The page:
Key point. Ministers who disclose confidential information obtained during counseling sessions may be exposing themselves, as well as their church, to legal liability on the basis of a number of grounds, including malpractice, invasion of privacy, defamation, and infliction of emotional distress.
An Arizona court ruled that a pastor and his church could be sued on the basis of malpractice and other grounds as a result of the pastor's disclosure of confidential information shared with him by a church member. A woman (the "victim") was referred to a pastor for counseling because of his many years of counseling experience. The victim met with the pastor for help with emotional problems following the breakup of an affair with another pastor with whom she had lived for nine months.
The victim later joined the counseling pastor's church, and continued to meet with him for counseling, relating to him highly personal and private matters including her feelings of guilt about having had an inappropriate relationship with the other pastor, and the fact that her father had a sexual relationship with her brother's wife. The victim's sister attended the same church, and married the pastor's son.
During premarital counseling the sister informed the pastor that her father had once embraced her in an "uncomfortable way." The marriage between the sister and the pastor's son deteriorated after the sister learned that her husband was having an affair with another woman. When the pastor's son publicly blamed his wife for the breakup of their marriage, the victim met with the pastor to defend her sister and to present evidence showing that the husband (the pastor's son) was the one who had been unfaithful.
With his wife present, the pastor told the victim that her sister was "screwed up" because she had been molested by their father, and suggested that he would reveal his knowledge of the affair between the victim and her former pastor if she and her sister did not drop their accusations against his son.
The pastor's wife told the victim to "stop lying" about her son because "we know things about your family." The next day the pastor and a church administrator had a conversation in which the pastor described the discord between the victim (and her sister) and his family. He also told the administrator that there were "incest problems" between the victim's father and his children, and that he had learned this information during his counseling sessions with the victim and her sister.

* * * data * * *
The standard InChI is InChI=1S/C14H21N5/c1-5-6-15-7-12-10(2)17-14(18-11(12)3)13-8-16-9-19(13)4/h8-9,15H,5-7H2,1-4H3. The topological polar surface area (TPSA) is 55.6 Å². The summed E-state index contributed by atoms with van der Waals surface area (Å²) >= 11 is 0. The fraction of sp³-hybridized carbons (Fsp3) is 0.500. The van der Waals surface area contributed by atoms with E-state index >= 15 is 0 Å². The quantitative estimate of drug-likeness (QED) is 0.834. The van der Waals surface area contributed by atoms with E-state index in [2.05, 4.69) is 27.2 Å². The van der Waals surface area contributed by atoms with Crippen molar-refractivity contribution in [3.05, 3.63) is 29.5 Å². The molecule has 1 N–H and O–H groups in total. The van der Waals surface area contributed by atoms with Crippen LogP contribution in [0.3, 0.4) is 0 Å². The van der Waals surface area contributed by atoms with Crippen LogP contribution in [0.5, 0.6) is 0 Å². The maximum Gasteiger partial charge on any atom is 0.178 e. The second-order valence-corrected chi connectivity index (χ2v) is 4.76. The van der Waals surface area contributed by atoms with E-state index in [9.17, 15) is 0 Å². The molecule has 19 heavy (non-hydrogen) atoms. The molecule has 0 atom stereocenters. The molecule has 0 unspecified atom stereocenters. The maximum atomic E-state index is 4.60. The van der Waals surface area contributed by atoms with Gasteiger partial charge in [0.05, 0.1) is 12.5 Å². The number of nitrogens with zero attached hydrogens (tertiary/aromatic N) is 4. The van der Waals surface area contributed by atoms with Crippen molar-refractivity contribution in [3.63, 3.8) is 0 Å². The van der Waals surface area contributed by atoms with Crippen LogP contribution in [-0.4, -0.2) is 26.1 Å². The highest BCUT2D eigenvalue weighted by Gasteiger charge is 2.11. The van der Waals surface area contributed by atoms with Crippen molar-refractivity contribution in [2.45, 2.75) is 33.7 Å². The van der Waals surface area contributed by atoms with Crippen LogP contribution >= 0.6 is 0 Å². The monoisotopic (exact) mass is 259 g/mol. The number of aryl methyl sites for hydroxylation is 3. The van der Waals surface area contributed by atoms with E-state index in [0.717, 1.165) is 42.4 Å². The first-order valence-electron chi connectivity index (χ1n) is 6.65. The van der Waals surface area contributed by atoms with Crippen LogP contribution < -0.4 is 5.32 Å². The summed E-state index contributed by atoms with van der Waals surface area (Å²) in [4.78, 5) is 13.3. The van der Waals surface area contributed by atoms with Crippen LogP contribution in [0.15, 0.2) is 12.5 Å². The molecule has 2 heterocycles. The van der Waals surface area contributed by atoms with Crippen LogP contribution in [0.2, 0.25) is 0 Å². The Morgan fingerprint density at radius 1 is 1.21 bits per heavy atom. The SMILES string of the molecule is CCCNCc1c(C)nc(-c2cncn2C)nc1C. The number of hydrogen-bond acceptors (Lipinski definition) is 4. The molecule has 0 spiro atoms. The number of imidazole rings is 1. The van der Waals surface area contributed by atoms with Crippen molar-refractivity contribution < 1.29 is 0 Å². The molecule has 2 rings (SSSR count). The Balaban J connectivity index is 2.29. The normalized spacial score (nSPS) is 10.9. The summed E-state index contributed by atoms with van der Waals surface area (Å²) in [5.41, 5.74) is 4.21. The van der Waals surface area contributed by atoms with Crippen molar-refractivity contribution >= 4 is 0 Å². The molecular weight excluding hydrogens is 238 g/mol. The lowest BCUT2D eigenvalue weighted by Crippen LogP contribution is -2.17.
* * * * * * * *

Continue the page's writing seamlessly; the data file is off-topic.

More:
During a Wednesday evening church service, the pastor "marked" the victim and her sister as causing division in the church, and stated that their family was "incestuous" and "dysfunctional." The victim and her sister sued the pastor and the church on a number of grounds, including invasion of privacy, defamation, malpractice, and breach of fiduciary duty. The court's ruling is summarized below.
Civil court intervention in internal church disputes
The pastor and church defended themselves by insisting that the dispute was an internal church matter over which the civil courts have no jurisdiction. They noted that the pastor was motivated by a "biblical admonition" when he brought the victim and her sister's conduct to the attention of the congregation, and that their only real harm was the termination of their relationship with the church and its members. The court rejected these defenses, concluding that the general rule of judicial non—intervention in internal church disputes did not apply in this case "because this dispute can be resolved without inquiry into religious law and polity." The court continued:
We need not consider the "marking" ritual nor its origins in resolving these issues. [The pastor] revealed confidences from his counseling sessions with [the victim and her sister] and threatened to publicize [the victim's] involvement with [her former pastor]. He divulged confidences of [the victim and her sister] to his wife, mother, sister, and the church administrator and also relayed false information to them. There was no evidence that this conduct was part of the observance of the church's religious practices or beliefs; thus, the doctrine of ecclesiastical abstention has no bearing here …. That the injuries occurred in a religious setting does not render them noncompensable, nor does it deprive the court of jurisdiction.
Malpractice for disclosing confidential information
The pastor relied on several cases rejecting clergy malpractice claims because of first amendment concerns about determining a standard of care for pastors. The court concluded that:
Those cases are not applicable here because the claim submitted to the jury was for therapist malpractice, not clergy malpractice, and was based on a psychological therapist's duty not to disclose confidential information revealed in counseling sessions. [The victim's] claim arose, not out of any duty [the pastor] owed them in his capacity as their pastor, but rather out of his duty as a therapist or counselor to refrain from acting in a manner that carried a foreseeable and unreasonable risk of harm to the person being counseled.